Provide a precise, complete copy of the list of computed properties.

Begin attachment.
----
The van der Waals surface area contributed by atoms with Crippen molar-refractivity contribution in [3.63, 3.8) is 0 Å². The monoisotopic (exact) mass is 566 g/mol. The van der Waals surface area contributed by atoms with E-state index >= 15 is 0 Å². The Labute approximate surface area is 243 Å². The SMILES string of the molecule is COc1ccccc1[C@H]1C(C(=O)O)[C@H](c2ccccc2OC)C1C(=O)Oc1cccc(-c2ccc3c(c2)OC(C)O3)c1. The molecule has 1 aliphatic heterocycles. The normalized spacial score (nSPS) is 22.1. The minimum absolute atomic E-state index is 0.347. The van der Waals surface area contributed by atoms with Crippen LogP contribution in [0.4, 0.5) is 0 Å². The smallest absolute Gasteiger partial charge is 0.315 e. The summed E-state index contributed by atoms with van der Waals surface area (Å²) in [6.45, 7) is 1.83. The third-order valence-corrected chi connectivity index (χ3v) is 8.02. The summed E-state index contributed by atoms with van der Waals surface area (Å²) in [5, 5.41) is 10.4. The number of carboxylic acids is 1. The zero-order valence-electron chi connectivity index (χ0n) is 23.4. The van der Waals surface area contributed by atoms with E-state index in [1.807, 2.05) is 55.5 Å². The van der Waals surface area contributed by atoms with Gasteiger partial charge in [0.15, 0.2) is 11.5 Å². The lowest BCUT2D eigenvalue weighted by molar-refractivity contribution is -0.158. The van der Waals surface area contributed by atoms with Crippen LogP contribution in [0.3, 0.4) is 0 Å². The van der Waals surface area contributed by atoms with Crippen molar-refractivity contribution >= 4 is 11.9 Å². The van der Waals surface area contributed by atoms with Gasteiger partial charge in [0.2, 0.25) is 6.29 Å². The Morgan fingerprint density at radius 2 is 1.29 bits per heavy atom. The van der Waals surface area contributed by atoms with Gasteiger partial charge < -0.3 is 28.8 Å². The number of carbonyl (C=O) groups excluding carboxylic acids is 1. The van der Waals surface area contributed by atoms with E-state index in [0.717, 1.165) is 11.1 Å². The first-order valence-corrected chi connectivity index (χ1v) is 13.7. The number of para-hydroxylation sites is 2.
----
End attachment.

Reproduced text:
The van der Waals surface area contributed by atoms with Crippen molar-refractivity contribution in [3.63, 3.8) is 0 Å². The monoisotopic (exact) mass is 566 g/mol. The van der Waals surface area contributed by atoms with E-state index >= 15 is 0 Å². The Labute approximate surface area is 243 Å². The SMILES string of the molecule is COc1ccccc1[C@H]1C(C(=O)O)[C@H](c2ccccc2OC)C1C(=O)Oc1cccc(-c2ccc3c(c2)OC(C)O3)c1. The molecule has 1 aliphatic heterocycles. The normalized spacial score (nSPS) is 22.1. The minimum absolute atomic E-state index is 0.347. The van der Waals surface area contributed by atoms with Crippen LogP contribution in [0.4, 0.5) is 0 Å². The smallest absolute Gasteiger partial charge is 0.315 e. The summed E-state index contributed by atoms with van der Waals surface area (Å²) in [6.45, 7) is 1.83. The third-order valence-corrected chi connectivity index (χ3v) is 8.02. The summed E-state index contributed by atoms with van der Waals surface area (Å²) in [5, 5.41) is 10.4. The number of carboxylic acids is 1. The zero-order valence-electron chi connectivity index (χ0n) is 23.4. The van der Waals surface area contributed by atoms with E-state index in [1.807, 2.05) is 55.5 Å². The van der Waals surface area contributed by atoms with Gasteiger partial charge in [0.15, 0.2) is 11.5 Å². The lowest BCUT2D eigenvalue weighted by molar-refractivity contribution is -0.158. The van der Waals surface area contributed by atoms with Crippen LogP contribution in [0.3, 0.4) is 0 Å². The van der Waals surface area contributed by atoms with Crippen molar-refractivity contribution >= 4 is 11.9 Å². The van der Waals surface area contributed by atoms with Gasteiger partial charge in [0.2, 0.25) is 6.29 Å². The Morgan fingerprint density at radius 2 is 1.29 bits per heavy atom. The van der Waals surface area contributed by atoms with Gasteiger partial charge < -0.3 is 28.8 Å². The number of carbonyl (C=O) groups excluding carboxylic acids is 1. The van der Waals surface area contributed by atoms with E-state index in [0.717, 1.165) is 11.1 Å². The first-order valence-corrected chi connectivity index (χ1v) is 13.7. The number of para-hydroxylation sites is 2.